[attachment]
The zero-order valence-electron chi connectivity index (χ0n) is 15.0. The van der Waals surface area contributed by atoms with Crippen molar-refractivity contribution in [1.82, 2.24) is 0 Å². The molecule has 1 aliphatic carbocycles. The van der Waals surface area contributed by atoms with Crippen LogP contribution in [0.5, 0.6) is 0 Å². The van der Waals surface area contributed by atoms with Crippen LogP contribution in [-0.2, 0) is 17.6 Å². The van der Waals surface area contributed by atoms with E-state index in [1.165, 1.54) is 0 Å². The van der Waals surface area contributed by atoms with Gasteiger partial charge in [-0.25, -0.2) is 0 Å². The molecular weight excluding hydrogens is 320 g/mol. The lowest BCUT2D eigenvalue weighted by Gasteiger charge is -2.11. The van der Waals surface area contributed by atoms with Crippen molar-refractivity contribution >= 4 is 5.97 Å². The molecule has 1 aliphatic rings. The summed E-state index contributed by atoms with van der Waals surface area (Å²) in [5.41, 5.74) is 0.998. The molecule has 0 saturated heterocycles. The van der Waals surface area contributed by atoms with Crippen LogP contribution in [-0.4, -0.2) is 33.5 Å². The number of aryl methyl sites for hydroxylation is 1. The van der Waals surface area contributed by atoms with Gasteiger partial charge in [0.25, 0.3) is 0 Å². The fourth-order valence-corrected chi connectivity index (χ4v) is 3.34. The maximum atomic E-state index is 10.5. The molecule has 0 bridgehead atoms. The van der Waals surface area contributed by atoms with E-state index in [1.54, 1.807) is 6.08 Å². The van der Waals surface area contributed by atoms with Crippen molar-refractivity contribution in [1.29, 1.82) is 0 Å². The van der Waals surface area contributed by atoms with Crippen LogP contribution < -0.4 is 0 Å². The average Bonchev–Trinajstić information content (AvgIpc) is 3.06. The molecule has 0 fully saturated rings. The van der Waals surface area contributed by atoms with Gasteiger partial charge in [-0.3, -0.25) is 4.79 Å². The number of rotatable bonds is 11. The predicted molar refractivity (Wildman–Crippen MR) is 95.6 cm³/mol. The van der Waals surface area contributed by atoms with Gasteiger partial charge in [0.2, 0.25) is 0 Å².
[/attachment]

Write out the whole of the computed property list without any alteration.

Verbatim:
The zero-order valence-electron chi connectivity index (χ0n) is 15.0. The van der Waals surface area contributed by atoms with Crippen molar-refractivity contribution in [1.82, 2.24) is 0 Å². The molecule has 1 aliphatic carbocycles. The van der Waals surface area contributed by atoms with Crippen LogP contribution in [0.5, 0.6) is 0 Å². The van der Waals surface area contributed by atoms with Crippen LogP contribution in [-0.2, 0) is 17.6 Å². The van der Waals surface area contributed by atoms with E-state index in [1.165, 1.54) is 0 Å². The van der Waals surface area contributed by atoms with Gasteiger partial charge in [-0.25, -0.2) is 0 Å². The molecular weight excluding hydrogens is 320 g/mol. The lowest BCUT2D eigenvalue weighted by Gasteiger charge is -2.11. The van der Waals surface area contributed by atoms with Crippen molar-refractivity contribution >= 4 is 5.97 Å². The molecule has 1 aliphatic rings. The summed E-state index contributed by atoms with van der Waals surface area (Å²) in [5.41, 5.74) is 0.998. The molecule has 0 saturated heterocycles. The van der Waals surface area contributed by atoms with Crippen LogP contribution in [-0.4, -0.2) is 33.5 Å². The number of aryl methyl sites for hydroxylation is 1. The van der Waals surface area contributed by atoms with Gasteiger partial charge in [0.25, 0.3) is 0 Å². The fourth-order valence-corrected chi connectivity index (χ4v) is 3.34. The maximum atomic E-state index is 10.5. The molecule has 0 bridgehead atoms. The van der Waals surface area contributed by atoms with E-state index in [1.54, 1.807) is 6.08 Å². The van der Waals surface area contributed by atoms with Crippen molar-refractivity contribution in [1.29, 1.82) is 0 Å². The van der Waals surface area contributed by atoms with Crippen LogP contribution < -0.4 is 0 Å². The average Bonchev–Trinajstić information content (AvgIpc) is 3.06. The molecule has 0 fully saturated rings. The van der Waals surface area contributed by atoms with Gasteiger partial charge in [-0.3, -0.25) is 4.79 Å². The number of rotatable bonds is 11. The predicted molar refractivity (Wildman–Crippen MR) is 95.6 cm³/mol. The van der Waals surface area contributed by atoms with Gasteiger partial charge in [0.2, 0.25) is 0 Å².